Charities and Corporations – Not just a sugar daddy
For many charities thinking about partnering with business, cash is king - but they can offer so much more.
More and more charities are starting to realise that arrangements with corporate partners can provide a valuable source not only of funds but expertise, and volunteers. As well as soliciting donations, charities are looking to build partnerships which reflect the shared values of the participating organisations, and make best use of the skills of each to mutual benefit and advancement of their cause. These deep relationships can be very beneficial but make partnering with the right company more important than ever.
The trend in corporate fundraising is to focus on high-value strategic partnerships, with the perfect relationship being one that is mission-led on the charity side and purpose-led on the corporate side. For charities, this could mean a whole range of benefits such as access to new supporter audiences, or the opportunity to drive social change within the company’s workforce and customer base. For example, Cancer Research UK recently partnered with Nivea sun cream, using their strong brand to raise awareness and funds for its skin cancer work. In the same vein the British Red Cross partnered with Aviva to raise £500,000 but also to use their expertise in risk management to help people respond to crises.
What makes these partnerships so effective is how they harness something the businesses has and the charity doesn’t, turning it towards the charity’s objectives. There is no upper limit on the potential for these kinds of partnerships. They might take the form of something more complex but potentially more impactful, such as the development of new products and services such as credit cards and insurance packages tailored to specific audiences. For example, the Oxfam credit card, offered by the cooperative bank, donates 5p for every £100 spent on it automatically.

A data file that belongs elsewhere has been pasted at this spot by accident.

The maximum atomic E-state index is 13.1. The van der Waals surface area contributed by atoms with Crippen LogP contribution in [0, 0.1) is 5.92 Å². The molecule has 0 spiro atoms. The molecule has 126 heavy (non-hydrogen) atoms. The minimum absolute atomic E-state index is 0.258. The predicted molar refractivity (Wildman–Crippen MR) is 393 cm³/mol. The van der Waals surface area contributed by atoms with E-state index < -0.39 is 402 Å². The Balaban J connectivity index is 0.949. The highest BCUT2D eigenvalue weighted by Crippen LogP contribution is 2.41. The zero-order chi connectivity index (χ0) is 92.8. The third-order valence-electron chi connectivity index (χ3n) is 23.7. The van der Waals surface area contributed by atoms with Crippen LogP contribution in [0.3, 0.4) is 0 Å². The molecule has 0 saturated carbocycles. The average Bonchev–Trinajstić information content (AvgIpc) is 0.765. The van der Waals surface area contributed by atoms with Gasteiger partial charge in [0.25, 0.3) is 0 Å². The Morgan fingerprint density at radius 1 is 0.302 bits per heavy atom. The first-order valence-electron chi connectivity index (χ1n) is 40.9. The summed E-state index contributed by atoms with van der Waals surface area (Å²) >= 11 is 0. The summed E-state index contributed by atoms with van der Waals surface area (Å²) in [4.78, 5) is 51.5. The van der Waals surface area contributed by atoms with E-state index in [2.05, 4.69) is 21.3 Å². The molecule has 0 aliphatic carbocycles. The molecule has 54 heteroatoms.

Whatever the format of the corporate partnership, charities should weigh up all the risks and benefits before launching any new initiatives. This means scrutinising it carefully, and considering what the partnership involves. Questions charities should be asking themselves include:
Ethics: Are their business activities compatible to your cause? Do they have a good track record on issues such as the environment, employees and salaries, tax payments, etc? Do they have a good reputation? Will the partnership be welcomed by your staff and your supporters? If the answer is no to any of the above, then you probably shouldn’t partner with them.
The deal: What is the corporate offering you and in exchange for what? Many charities often undersell their brand and give away too much for too little. Consider the value that you will be providing them, (remembering that positive PR is worth a great deal), assess this against the amount of time, energy and resource you will be required to put in, and then weigh this up against what you will receive. And don’t forget to take into account VAT and other tax consequences of sponsorship deals, which could involve a hefty payment – otherwise you may find yourself out of pocket.
The relationship: Even the best partnerships can experience problems along the way. Consider issues from operational and resource challenges, through to power dynamics, through to the priority the partner places on the activity – for the charity it may be the biggest thing ever to happen for them, but for the corporate it could be one of many charity relationships they are managing. The way to managing those is good lines of communication, transparency and clear guidelines that set out what each partner is expected to deliver – and make sure that targets are realistic.
Finally, remember that corporate fundraising doesn’t have to be limited to big business. Smaller companies are also often keen to do what they can to help. While the amounts raised may not be as significant as the likes of the large national corporations, it all adds up – and as they grow so too could the value of your relationship.
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Becky Slack is managing director of Slack Communications, a publishing and communications agency with a social conscience. She has a 20 year career in the media industry, including more than 10 working within and around the charity sector.Read more articles by this author